I am deeply thankful for the efficient and effective use of inquiry to find out: what am I clinging to as a point of view? What am I holding tightly to that’s actually causing me more pain and suffering, rather than contributing to my freedom?
Take a moment and look for yourself at what may have been unexamined up until this point. Listen to the phrases that you’re convinced are real and serve as anchors in your life.
Are you fighting the ego?
What if you applied a simple and straightforward style of inquiry to find out if the ego exists in the way you’ve been imagining?
Trust me, I’m not here to lay on another concept now called “there’s no ego.” I am inviting you to have a direct look. It goes something like this (and you can insert any concept, and, in fact anything that you can name, into this game):
Look at this word: e g o.
Really look at those letters and tell me, is that the ego you’ve been fighting?
If you get an automatic logical, “Well, of course those letters aren’t it,” look a bit closer. Feel into your body and find out if there’s something there giving you the indication that these letters might not be it, but it might still be there somewhere.
Take some time with that sense in your body. Rest with it and get to know it quietly and intimately.
Now look: is that sensation this things we call “ego”?
Rest and feel into it. Is that sensation somehow announcing itself as “ego”?
Maybe you get a no at this point. So rest a moment, and then we’ll look a little further.
Bring up all the images that come to mind when you think of ego. People you imagine are ego-ful. Yourself in moments when you feel you’re driven by your ego. Certain words that come up that seem to be coming from the ego. What about images of people who seem to have overcome it. Are those ego? Are those whatever you call the lack of ego?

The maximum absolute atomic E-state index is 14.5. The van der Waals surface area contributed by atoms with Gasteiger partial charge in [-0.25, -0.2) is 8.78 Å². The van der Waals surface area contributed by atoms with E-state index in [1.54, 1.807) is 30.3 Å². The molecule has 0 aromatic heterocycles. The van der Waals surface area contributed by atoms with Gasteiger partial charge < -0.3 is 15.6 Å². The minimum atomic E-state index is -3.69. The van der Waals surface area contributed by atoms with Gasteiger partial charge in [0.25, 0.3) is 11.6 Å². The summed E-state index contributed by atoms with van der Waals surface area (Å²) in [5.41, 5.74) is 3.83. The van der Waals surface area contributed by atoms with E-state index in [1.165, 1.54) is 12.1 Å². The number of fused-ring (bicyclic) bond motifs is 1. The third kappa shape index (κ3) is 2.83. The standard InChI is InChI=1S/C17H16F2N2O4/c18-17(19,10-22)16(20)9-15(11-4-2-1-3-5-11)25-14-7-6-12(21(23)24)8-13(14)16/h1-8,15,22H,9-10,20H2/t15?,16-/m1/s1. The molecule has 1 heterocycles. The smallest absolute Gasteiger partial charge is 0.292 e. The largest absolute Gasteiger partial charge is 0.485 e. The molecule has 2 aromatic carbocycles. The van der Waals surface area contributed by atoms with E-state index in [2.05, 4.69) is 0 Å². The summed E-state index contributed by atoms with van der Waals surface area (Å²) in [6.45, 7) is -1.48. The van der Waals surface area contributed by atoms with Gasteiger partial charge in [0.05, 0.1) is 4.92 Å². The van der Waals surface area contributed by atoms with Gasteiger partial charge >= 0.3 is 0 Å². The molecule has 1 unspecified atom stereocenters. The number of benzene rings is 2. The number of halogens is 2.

Rest with each of these and take them, one by one, and find out if, inherently, any one of them is actually this demon we’ve been trying to fight and overcome and that we’ve been shaming ourselves that we can’t get beyond. What is it, literally, that we’re trying to get beyond?
You can insert the word “mind” instead of ego. You can insert “enlightenment” in the same way, and look and feel into all of your ideas of what enlightenment is, who has it, who doesn’t, what it means about you that you either do or don’t have it. What about the word “teacher” or “guru”? Have you looked into those?
For me, the context that’s created by teachers can be so incredibly helpful and supportive, but without taking a direct look into the strongholds — that often we don’t even realize are concepts/words/ideas/memories/information we’re parroting from someone else and someone else before him — we can remain stuck in this cycle of separation and division within ourselves.
I tried to fight the ego for a long time and felt shame that I couldn’t. Until I took a direct look and realized it wasn’t there as I’d thought it had been. And the house of cards came tumbling down.